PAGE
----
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April 28, 2014 — Creating a learning environment dedicated to the knowledge and growth of students and providing outstanding leadership with fellow faculty members are just a couple of the reasons Associate Professor David Finnoff has received a top University of Wyoming teaching honor.
The John P. Ellbogen Meritorious Classroom Teaching Award was established in 1977 by businessman John P. “Jack” Ellbogen to “foster, encourage and reward excellence in classroom teaching at UW.” Winners are selected from a list nominated by students, and the awards are based entirely on classroom performance and helpfulness to students.
An associate professor in the Department of Economics and Finance, Finnoff is in his 10th year as a UW faculty member.
“His impact on classroom teaching goes beyond just his classes,” wrote Fred Sterbenz, chair of the UW Department of Economics and Finance, in his nomination letter. “He has often visited classes taught by our graduate students and advised them on what they could do better. By spending some time advising a graduate student on what can be done better, he has an effect on many students taking undergraduate economics, even if they do not take his course.”
Former student, Shana McDermott, assistant professor in the Department of Economics at the University of New Mexico, agrees. Finnoff has improved not only the lives of students, but has had a huge influence on the faculty members as well.
“My admiration and gratitude for my professor and mentor, Professor Finnoff, goes beyond words,” says McDermott. “He is a constant pillar of support and guidance for his students. I whole-heartedly believe that he is the strongest candidate for this award, given his dedication to students and enthusiasm for teaching.”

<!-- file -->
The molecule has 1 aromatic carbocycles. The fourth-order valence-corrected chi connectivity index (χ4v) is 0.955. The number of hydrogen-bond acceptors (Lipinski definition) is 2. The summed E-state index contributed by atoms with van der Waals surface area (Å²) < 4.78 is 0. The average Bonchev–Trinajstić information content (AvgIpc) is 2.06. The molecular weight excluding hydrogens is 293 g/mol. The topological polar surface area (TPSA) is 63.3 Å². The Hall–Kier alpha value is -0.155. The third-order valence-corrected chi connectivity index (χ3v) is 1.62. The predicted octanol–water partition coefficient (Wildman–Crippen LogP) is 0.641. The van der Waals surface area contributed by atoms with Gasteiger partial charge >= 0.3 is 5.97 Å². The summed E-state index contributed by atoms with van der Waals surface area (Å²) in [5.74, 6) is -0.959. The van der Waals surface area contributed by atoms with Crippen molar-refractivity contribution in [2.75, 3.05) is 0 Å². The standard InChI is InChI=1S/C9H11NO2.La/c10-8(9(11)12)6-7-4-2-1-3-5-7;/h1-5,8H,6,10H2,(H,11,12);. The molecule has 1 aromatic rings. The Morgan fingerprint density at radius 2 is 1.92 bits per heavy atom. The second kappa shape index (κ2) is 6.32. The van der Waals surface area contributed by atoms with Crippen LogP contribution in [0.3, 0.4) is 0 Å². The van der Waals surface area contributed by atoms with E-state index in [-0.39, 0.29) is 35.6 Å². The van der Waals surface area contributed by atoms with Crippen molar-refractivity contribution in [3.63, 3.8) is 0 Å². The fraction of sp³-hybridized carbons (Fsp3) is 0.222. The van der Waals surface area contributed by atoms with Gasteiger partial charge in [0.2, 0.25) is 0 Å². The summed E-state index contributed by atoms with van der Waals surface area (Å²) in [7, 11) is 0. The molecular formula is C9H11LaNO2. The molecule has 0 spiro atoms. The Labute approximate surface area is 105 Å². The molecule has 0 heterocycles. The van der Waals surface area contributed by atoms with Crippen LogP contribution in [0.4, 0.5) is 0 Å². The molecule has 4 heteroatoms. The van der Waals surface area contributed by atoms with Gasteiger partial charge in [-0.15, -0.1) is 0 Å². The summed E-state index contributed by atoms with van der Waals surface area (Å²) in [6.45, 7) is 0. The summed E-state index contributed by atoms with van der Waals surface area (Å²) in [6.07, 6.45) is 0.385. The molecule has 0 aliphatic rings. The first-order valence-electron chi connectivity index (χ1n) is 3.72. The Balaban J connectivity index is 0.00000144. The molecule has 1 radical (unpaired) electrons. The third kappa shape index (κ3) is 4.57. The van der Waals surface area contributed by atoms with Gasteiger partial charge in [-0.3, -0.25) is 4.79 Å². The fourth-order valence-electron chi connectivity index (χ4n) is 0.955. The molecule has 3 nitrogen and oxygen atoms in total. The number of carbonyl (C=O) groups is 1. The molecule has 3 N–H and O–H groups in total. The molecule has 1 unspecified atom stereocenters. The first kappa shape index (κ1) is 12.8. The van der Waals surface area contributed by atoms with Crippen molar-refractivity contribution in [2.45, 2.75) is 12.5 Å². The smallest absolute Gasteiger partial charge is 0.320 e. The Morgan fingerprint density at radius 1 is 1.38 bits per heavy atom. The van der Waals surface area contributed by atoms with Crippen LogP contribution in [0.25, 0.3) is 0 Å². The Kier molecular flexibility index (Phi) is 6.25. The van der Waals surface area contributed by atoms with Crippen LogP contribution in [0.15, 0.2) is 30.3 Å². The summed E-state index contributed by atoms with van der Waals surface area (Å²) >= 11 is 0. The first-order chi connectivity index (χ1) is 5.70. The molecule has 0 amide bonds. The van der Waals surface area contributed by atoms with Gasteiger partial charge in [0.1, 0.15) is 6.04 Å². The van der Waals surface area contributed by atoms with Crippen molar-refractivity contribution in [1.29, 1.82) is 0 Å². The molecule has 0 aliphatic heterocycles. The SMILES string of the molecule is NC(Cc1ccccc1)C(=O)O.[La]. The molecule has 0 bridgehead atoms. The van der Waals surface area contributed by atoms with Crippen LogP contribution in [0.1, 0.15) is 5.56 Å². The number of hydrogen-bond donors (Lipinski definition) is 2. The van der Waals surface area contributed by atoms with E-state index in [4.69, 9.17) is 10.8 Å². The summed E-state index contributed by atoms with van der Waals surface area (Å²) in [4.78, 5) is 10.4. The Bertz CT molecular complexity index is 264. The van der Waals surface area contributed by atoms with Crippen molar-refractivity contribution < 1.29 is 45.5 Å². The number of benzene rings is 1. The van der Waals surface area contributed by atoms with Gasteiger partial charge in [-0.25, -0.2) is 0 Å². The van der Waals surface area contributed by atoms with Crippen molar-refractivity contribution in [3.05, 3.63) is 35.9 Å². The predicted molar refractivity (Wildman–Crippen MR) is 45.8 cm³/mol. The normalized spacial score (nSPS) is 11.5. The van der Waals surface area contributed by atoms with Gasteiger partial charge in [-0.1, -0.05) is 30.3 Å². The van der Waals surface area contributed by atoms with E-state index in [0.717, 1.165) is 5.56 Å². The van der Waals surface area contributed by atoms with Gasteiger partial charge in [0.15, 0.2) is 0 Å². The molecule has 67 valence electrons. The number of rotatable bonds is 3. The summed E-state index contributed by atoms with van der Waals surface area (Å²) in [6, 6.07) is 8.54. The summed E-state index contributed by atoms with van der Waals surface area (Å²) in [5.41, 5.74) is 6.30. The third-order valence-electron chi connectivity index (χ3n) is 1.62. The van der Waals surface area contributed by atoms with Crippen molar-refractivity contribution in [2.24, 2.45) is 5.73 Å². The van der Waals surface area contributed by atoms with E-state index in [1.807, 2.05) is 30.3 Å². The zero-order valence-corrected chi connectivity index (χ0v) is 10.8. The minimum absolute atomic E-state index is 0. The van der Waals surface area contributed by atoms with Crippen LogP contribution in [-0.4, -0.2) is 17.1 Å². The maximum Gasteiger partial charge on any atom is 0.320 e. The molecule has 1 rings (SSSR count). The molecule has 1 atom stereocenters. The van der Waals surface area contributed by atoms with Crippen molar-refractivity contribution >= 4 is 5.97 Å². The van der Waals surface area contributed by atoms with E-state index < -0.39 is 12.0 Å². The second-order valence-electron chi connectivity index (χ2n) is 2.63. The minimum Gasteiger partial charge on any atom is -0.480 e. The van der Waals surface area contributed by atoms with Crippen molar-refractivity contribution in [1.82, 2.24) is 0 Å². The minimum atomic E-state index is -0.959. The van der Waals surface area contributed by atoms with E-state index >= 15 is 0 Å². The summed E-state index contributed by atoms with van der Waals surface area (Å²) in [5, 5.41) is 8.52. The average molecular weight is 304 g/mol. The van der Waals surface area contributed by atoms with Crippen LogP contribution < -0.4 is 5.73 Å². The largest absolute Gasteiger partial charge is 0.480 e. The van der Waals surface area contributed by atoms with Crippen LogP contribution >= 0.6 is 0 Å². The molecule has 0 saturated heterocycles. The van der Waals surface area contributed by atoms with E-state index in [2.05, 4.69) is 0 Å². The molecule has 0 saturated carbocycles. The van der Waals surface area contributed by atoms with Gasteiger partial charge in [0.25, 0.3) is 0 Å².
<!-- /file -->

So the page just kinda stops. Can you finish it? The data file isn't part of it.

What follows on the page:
Finnoff received both his doctoral and bachelor’s degrees from UW. He began his teaching career as an assistant professor at the University of Central Florida Department of Economics, transferring back to teach at UW in 2004.
Students who have taken his courses express that Finnoff is everything a college professor should be.
“Dr. Finnoff expects a lot of his students and really pushes them hard,” said one student in an evaluation. “He really knows his stuff. He comes to class every day ready to teach and expects us to learn. He is among the greatest teachers that I have had. The economics department would have a huge hole in it without him.”
Students also noted Finnoff’s willingness to spend time outside the classroom for supplemental instruction, and also the compassion he shared with each student.
“Dr. Finnoff is wonderful. He always has time to help us out during his office hours, which made a difference. He has a personal relationship with all of his students: he knows about us and he cares about us. He loves his subject and this shows as he teaches,” a student wrote. “The only thing that would be better is if we did not all have to present or talk at each stage of our paper. I would rather listen to him teach. I loved his class. He is a wonderful professor.”
One of Finnoff’s colleagues in the department also learned from him because of his teaching style.
“I have received amazing feedback regarding Dave from the many undergraduate and graduate students who have taken his classes,” wrote Associate Professor Rob Godby, “I also have seen this firsthand as I was chair of our department for five years, and was the beneficiary of the ‘great teaching’ seminars I received while evaluating his classes. These were not reviews so much as learning experiences for me.”